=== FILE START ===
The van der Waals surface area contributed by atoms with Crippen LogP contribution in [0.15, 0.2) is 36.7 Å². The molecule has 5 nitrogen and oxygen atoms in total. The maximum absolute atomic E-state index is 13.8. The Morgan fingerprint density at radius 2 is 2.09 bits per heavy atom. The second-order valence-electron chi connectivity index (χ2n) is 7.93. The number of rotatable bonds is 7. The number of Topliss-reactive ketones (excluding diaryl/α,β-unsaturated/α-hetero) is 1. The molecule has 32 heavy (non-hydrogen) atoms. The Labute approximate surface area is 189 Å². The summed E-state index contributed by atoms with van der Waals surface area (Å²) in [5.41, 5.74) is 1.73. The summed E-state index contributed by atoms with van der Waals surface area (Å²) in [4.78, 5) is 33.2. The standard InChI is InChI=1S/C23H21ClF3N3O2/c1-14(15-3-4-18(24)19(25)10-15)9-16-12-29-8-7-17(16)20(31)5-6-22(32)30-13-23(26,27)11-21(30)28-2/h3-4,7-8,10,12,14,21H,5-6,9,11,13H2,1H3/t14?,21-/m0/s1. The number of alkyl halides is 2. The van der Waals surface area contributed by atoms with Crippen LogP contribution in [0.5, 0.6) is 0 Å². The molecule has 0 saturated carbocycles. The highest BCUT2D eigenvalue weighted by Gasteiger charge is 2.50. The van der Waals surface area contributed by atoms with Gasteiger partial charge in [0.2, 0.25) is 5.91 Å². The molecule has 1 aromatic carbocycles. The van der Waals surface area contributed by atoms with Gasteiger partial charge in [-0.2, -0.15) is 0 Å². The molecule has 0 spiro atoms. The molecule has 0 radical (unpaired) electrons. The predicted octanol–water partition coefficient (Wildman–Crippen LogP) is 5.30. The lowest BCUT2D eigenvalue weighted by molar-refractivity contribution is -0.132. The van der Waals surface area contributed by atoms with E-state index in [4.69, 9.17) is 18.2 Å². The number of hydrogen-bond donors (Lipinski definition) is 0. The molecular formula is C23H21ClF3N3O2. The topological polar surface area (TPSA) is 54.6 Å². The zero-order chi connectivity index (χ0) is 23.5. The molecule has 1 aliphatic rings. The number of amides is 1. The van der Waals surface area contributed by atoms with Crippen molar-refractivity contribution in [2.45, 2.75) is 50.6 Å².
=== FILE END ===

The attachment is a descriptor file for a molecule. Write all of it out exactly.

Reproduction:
The van der Waals surface area contributed by atoms with Crippen LogP contribution in [0.15, 0.2) is 36.7 Å². The molecule has 5 nitrogen and oxygen atoms in total. The maximum absolute atomic E-state index is 13.8. The Morgan fingerprint density at radius 2 is 2.09 bits per heavy atom. The second-order valence-electron chi connectivity index (χ2n) is 7.93. The number of rotatable bonds is 7. The number of Topliss-reactive ketones (excluding diaryl/α,β-unsaturated/α-hetero) is 1. The molecule has 32 heavy (non-hydrogen) atoms. The Labute approximate surface area is 189 Å². The summed E-state index contributed by atoms with van der Waals surface area (Å²) in [5.41, 5.74) is 1.73. The summed E-state index contributed by atoms with van der Waals surface area (Å²) in [4.78, 5) is 33.2. The standard InChI is InChI=1S/C23H21ClF3N3O2/c1-14(15-3-4-18(24)19(25)10-15)9-16-12-29-8-7-17(16)20(31)5-6-22(32)30-13-23(26,27)11-21(30)28-2/h3-4,7-8,10,12,14,21H,5-6,9,11,13H2,1H3/t14?,21-/m0/s1. The number of alkyl halides is 2. The van der Waals surface area contributed by atoms with Crippen LogP contribution in [0.5, 0.6) is 0 Å². The molecule has 0 saturated carbocycles. The highest BCUT2D eigenvalue weighted by Gasteiger charge is 2.50. The van der Waals surface area contributed by atoms with Gasteiger partial charge in [0.2, 0.25) is 5.91 Å². The molecule has 1 aromatic carbocycles. The van der Waals surface area contributed by atoms with Gasteiger partial charge in [-0.2, -0.15) is 0 Å². The molecule has 0 spiro atoms. The molecule has 0 radical (unpaired) electrons. The predicted octanol–water partition coefficient (Wildman–Crippen LogP) is 5.30. The lowest BCUT2D eigenvalue weighted by molar-refractivity contribution is -0.132. The van der Waals surface area contributed by atoms with E-state index in [4.69, 9.17) is 18.2 Å². The number of hydrogen-bond donors (Lipinski definition) is 0. The molecular formula is C23H21ClF3N3O2. The topological polar surface area (TPSA) is 54.6 Å². The zero-order chi connectivity index (χ0) is 23.5. The molecule has 1 aliphatic rings. The number of amides is 1. The van der Waals surface area contributed by atoms with Crippen molar-refractivity contribution in [2.45, 2.75) is 50.6 Å².